Phd Candidate

Artists’ Plans for Sustainability – June 5th at Warwick Arts Centre

Wednesday 5th June 2-4.30pm

beuysimageOne of the Creative Spaces’ research focuses has been the role of the arts and artists in developing sustainable cities. Following our curiosity, we would like to take the opportunity of Mead Gallery’sexhibition “Artists’ Plans for Sustainability” to invite three artists to give 15-minute presentations of their work. This will be followed by a roundtable discussion with Warwick academics, addressing the question of:

The Role of Art in Developing the Sustainable City’

Visitors attending the roundtable will have the opportunity to comment or ask questions.

The event is free but places are limited, so please reserve a place in advance by phoning Warwick Arts Centre box office: 024 76524524.

Artists:

  • Nils Norman, Ion Sørvin (N55) and Carolyn Deby (sirenscrossing)

Academics:

  • Dr Nicolas Whybrow (chair, Theatre and Performance Studies)
  • Dr Cath Lambert (Sociology)
  • Dr Jonathan Vickery (Cultural Policy Studies)
  • Dr Ria Dunkley (IATL and Cardiff University Sustainable Places Institute)
  • Dr Susan Haedicke (Theatre and Performance Studies)
  • Nese Tosun (PhD candidate, Theatre and Performance Studies)

Creative Spaces is a network member of the AHRC-funded ‘Making Sense of
Sustainability’ arts and social sciences collaboration based at Cardiff
University.(PDF Document)


Creative Spaces Research at the moment focuses on two main areas:

The Role of the Arts in Developing Sustainable Cities

For Rosalyn Deutsche urban space is not only socially-produced but agonistic. Thus, the practices of urban societies – that which its various constituencies do or are allowed to do – defines or creates the space of the city, and such space is dependent for its very condition of existence on that which is produced by ‘conflicting interests’. As Henri Lefebvre puts it with regard to the abstract space of modernism and capital: ‘Inasmuch as [such space] tends towards homogeneity, towards the elimination of existing differences or peculiarities, a new space cannot be born (produced) unless it accentuates differences’ (1991: 52).

Read more (PDF) >  (PDF Document)

Venice and Sustainability

The city of Venice conveys an impression of sinking. It is known to be doing so literally – some twenty-three centimetres in the last century – with the fabric and foundations of buildings gradually dissolving and the seasonal floods of the acqua alta on the increase, whilst figuratively the sheer weight of tourists – estimated at 16.5 million annually – can be said to be forcing the city down and its citizens to ‘jump ship’ in a desperate bid to save their futures.

Read more (PDF) > (PDF Document)

Minutes of the previous meetings are available here:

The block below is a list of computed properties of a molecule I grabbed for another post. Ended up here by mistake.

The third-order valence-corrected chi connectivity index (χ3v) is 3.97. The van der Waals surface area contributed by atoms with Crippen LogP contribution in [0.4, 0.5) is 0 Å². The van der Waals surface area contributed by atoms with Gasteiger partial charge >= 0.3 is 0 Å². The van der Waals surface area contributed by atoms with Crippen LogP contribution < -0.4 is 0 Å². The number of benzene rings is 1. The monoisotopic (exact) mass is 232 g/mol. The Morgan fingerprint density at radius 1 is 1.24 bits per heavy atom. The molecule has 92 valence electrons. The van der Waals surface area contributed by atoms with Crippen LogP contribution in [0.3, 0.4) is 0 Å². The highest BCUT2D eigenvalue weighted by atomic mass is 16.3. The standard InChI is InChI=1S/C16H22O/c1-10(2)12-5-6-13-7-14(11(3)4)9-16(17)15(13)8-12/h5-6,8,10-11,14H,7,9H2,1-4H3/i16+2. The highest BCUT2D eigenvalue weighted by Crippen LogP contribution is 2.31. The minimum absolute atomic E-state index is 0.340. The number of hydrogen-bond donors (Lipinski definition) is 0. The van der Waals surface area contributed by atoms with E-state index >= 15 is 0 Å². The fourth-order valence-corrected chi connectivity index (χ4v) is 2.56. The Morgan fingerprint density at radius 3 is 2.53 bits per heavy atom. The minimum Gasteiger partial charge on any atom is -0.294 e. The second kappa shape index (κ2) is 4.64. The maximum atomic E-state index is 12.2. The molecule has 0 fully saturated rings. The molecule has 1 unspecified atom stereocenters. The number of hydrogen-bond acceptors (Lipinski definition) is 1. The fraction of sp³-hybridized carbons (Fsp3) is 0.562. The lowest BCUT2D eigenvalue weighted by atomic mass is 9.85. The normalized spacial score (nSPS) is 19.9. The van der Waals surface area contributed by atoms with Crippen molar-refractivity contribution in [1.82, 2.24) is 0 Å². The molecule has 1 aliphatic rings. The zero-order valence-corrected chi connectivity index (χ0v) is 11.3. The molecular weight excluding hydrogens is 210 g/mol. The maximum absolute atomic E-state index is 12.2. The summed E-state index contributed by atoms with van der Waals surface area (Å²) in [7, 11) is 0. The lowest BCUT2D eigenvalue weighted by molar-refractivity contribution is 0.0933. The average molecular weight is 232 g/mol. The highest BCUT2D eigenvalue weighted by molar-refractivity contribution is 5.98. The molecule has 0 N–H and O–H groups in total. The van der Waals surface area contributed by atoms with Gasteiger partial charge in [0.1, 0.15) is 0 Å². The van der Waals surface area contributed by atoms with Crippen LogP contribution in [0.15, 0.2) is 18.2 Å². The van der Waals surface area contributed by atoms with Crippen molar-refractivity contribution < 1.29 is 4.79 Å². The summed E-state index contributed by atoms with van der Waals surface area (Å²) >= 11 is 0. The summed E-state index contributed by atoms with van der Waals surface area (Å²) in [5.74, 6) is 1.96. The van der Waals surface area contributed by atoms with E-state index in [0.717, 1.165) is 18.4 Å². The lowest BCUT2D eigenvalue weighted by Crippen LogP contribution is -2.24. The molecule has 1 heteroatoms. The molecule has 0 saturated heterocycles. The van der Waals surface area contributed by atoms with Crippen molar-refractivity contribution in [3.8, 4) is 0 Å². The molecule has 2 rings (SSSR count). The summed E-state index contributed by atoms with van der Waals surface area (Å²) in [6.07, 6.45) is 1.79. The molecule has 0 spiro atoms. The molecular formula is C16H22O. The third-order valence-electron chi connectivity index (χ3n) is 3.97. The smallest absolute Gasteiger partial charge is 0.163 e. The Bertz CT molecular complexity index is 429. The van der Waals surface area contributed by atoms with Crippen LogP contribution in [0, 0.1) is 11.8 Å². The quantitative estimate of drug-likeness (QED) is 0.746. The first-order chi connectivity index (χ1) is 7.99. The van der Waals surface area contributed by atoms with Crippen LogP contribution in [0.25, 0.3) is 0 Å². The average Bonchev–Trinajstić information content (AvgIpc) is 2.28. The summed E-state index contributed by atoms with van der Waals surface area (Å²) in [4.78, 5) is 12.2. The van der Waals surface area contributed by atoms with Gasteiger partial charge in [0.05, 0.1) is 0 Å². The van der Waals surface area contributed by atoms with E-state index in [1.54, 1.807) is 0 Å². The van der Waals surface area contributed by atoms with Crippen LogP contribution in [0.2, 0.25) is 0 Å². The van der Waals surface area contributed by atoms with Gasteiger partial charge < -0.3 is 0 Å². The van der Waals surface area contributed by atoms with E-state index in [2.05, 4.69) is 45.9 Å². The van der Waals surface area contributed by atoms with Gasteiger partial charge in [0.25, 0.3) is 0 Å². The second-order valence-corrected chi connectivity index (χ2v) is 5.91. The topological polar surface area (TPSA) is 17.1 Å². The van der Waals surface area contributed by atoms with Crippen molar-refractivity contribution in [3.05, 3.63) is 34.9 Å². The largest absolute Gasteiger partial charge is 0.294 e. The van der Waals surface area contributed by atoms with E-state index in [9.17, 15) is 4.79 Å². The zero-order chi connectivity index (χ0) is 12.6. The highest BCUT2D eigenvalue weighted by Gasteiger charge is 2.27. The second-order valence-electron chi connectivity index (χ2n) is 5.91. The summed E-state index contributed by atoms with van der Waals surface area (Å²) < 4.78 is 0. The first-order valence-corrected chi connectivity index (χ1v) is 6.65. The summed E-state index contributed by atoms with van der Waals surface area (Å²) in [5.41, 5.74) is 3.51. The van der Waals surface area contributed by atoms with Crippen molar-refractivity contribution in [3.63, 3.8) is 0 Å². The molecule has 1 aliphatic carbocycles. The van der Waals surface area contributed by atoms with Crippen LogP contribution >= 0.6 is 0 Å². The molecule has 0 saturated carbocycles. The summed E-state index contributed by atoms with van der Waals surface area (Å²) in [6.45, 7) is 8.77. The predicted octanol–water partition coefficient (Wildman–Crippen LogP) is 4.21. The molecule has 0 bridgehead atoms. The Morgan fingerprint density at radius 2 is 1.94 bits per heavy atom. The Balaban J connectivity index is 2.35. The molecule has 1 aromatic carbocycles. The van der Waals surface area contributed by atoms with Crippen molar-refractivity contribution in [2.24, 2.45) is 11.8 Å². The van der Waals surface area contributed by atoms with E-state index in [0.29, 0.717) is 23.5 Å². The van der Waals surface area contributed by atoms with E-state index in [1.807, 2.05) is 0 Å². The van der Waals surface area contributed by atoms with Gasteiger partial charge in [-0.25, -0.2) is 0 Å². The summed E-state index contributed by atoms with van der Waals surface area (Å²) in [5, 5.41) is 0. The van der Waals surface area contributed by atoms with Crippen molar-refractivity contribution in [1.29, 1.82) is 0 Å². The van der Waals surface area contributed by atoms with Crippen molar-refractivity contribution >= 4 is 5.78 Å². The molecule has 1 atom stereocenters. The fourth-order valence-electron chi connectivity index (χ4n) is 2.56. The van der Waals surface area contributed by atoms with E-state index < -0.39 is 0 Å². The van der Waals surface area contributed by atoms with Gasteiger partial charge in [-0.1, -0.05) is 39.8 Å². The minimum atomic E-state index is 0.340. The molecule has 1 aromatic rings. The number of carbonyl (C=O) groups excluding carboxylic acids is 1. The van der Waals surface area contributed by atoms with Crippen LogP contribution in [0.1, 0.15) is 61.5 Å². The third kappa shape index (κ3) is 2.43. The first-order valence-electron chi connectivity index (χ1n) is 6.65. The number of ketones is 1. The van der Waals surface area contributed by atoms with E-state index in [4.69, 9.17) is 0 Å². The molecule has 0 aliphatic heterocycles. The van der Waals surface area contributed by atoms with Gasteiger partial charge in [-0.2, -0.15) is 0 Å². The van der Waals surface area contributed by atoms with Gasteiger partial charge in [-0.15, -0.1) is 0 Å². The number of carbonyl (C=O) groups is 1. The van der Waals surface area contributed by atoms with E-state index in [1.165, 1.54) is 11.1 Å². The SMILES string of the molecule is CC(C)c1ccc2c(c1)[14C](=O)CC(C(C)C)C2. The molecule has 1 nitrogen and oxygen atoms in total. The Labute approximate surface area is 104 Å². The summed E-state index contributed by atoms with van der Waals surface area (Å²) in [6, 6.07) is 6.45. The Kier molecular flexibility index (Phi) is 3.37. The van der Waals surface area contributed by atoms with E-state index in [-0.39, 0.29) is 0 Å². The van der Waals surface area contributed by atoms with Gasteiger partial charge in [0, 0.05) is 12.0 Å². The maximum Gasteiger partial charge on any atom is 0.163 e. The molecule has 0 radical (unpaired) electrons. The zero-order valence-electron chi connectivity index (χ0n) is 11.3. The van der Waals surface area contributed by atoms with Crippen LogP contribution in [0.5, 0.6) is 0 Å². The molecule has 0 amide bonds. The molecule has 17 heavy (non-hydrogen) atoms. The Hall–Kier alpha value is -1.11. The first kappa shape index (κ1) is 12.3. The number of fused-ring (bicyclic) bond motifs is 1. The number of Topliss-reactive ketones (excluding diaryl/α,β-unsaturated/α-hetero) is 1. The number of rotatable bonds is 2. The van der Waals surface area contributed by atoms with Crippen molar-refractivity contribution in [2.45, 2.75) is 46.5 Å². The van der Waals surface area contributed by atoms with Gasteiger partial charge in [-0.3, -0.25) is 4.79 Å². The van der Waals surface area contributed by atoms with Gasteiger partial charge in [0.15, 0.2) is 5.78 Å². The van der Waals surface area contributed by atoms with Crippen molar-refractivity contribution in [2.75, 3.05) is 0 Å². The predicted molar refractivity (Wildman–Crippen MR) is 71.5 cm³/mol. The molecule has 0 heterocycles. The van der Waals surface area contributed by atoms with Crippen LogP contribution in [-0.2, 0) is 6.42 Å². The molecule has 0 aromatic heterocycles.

24.10.2012 (PDF Document)

30.01.2013 (PDF Document)

Direct Action Artists

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“Remember, if someone you don’t know very well is trying to get you to build a bomb, just say no!”

So speak the puppets of the Earth First! Roadshow.

At the recent Earth Matters On Stage EcoDrama symposium, PhD candidate Sarah Standing read a paper analyzing  Earth First! and Greenpeace activities as performance. Both groups are famous for direct actions meant to draw attention to ecological plight, but differ in their extremes: Greenpeace appeals to those who prefer non-violent tactics, and Earth First! is known for spawning a few “domestic terrorist organizations.”

While not actually committing acts of terrorism, Earth First! activists are famous for tree-sits and other extreme measures. Some of its founders are credited with fake-cracking the Glen Canyon Dam in 1981. Recently its members have turned to more traditional theatrics in an attempt to educate and energize the movement.

Performers of the Earth First! Roadshow travel the country in a Chevy van with a timeline of “green scare” arrests, a slideshow of Earth First! actions, a map of ecological disasters and actions in America, and a security culture puppet show with a cast of woodland creatures. The pig puppet plays the cop, the owl is the narrator, and everyone scolds a fox named Danny for bragging about his radical graffiti. You can listen to a reading of the puppet show here.

The website ups the drama by comparing the roadshow to The Fellowship of the Ring:

. . . the roadshow is a great tool for cultivating resistance. There are countless examples to draw from in the story of radical movements before us: militant labor organizing tours, anti-fascist resistance recruitment and international speaking tours to build cross-border solidarity. The origin of Earth First! is credited to a few roadshows that kicked it all off in the early 1980s. We are building on this tradition; akin to a fellowship crossing Middle Earth to amass insurgents to face Mordor head-on.

Enemies of the Earth beware . . .

Go to the Green Museum